Monday , June 24 2024
Wilfred concludes its four season run with explanation and emotional growth, satisfying both major camps of its fandom.

‘Wilfred’ Review: Series Finale – ‘Happiness’

FX’s Wilfred came to an end tonight after four seasons on the air. The strange TV series about a man, Ryan (Elijah Wood), who sees his neighbor’s dog, Wilfred (Jason Gann), as a guy in a dog suit finally explains itself, while giving viewers emotional closure. Not every mystery or secret may have been addressed, as some fans of the mythology would have liked, but overall, the conclusion, “Happiness,” is satisfying enough, and there aren’t any nagging threads hanging around.Wilfred

Funny Vs. Mythology

I like to sort fans of Wilfred into two camps: those who want to know why Ryan sees Wilfred the way he is, and those who just enjoy the comedy of the two pals hanging out. The series finale serves both of those groups by making their friendship and antics the reason behind the Big Question. Ryan is mentally unstable and lonely, and he’s imagined Wilfred to provide himself a chum. When the real Wilfred dies, Ryan has to bring back his imaginary friend, even if there is no longer the hook into reality to ground Wilfred, in order to find his happiness.


Can Ryan be considered happy as Wilfred comes to a close? I think so. He’s crazy, to be sure, but at least he comes by the craziness honestly, as both his mother (Mimi Rogers) and his biological father (whom he finally meets in “Happiness”) share similar traits. They have found a way to live their lives, dealing with the eccentricities and not worrying about what other people think. So, too, has Ryan, now that he has Wilfred back, despite the dog’s death.

In a way, this version of Ryan is almost more stable. At least now he knows what’s going on his head. He also has greater emotional maturity, accepting himself and not needing to be in a romantic relationship to be happy. Rather than obsessing over what he cannot change, Ryan lets go of those things and embraces who he is. While some viewers may still think Ryan should seek help from a medical professional, if it works for him, who are we to judge? As long as he doesn’t hurt anyone, including himself, whom he almost offs prior to his revelations, why stand in his way? And with this kinder, gentler Wilfred, everything looks to be OK.

In fact, everyone on Wilfred gets a happy ending. Ryan’s mother, Catherine, is out of the mental institution and in love with a caring man (John Michael Higgins). His sister Kristen (Dorian Brown)  finds that helping the needy actually brings her pleasure. Ryan’s crush, Jenna (Fiona Gubelmann), decides to make her marriage to Drew (Chris Klein) work; after all, he’d made her very happy once upon a time. As down on life and himself as Ryan could be, there has always been a major pulse of optimism running through the show, and this is echoed perfectly in the series finale.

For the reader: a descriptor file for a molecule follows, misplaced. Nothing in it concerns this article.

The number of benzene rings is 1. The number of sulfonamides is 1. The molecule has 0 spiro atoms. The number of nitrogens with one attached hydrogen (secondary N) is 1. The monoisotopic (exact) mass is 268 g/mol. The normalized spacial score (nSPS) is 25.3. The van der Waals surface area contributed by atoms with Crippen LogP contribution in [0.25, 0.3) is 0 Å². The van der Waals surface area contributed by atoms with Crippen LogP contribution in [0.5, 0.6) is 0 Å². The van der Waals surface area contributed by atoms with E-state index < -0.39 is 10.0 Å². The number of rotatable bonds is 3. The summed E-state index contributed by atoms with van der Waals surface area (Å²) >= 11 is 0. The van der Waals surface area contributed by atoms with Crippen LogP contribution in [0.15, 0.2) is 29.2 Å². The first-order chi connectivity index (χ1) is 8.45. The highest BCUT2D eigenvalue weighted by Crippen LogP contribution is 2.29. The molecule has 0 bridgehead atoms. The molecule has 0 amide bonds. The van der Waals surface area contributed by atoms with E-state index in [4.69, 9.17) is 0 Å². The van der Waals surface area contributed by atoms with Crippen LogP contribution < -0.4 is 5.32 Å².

Mystery Solved

The way Ryan’s imaginings come to life totally makes sense because of what he finds out over this final season. Born into a cult-like group, Ryan is exposed to people and ideas that eventually become his fantasy. Even one so young, who doesn’t have clear memories, can form impressions. That’s why, even if Wilfred doesn’t lay everything out on the table, the ending makes sense, the explanations rooted in solid back story. I also like the way we see past scenes re-shot with an actual mutt.

The only complaint I have about the final season is the recasting of Catherine and Bruce. Both are major recurring players, and to see someone else take over in the final days of the show is beyond disappointing. Even if scheduling caused this issue, it’s still highly regrettable and casts a tinge on Wilfred. Since there is already an established issue with reality on the show, why couldn’t they at least explain the different appearances, rather than laughing them off?

Verdict on Wilfred

Overall, though, Wilfred sparks the imagination, maintains an entertaining consistency, and allows real emotional growth and development, building to a conclusion that feels earned, rather than tacked on. “Happiness” is nearly unimpeachable, and it leaves me wishing I could see more of Ryan and Wilfred’s adventures, which is exactly how I wanted to feel. Excellent work.

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About JeromeWetzelTV

Jerome is the creator and writer of It's All Been Done Radio Hour, a modern scripted live comedy show and podcast in the style of old-timey radio serials, and the founder of the Columbus-based entertainment network, IABDPresents. He is also the Chief Television Critic for and a long-time contributor for Blogcritics. Plus, he works fiction into his space time. Visit for more of his work.

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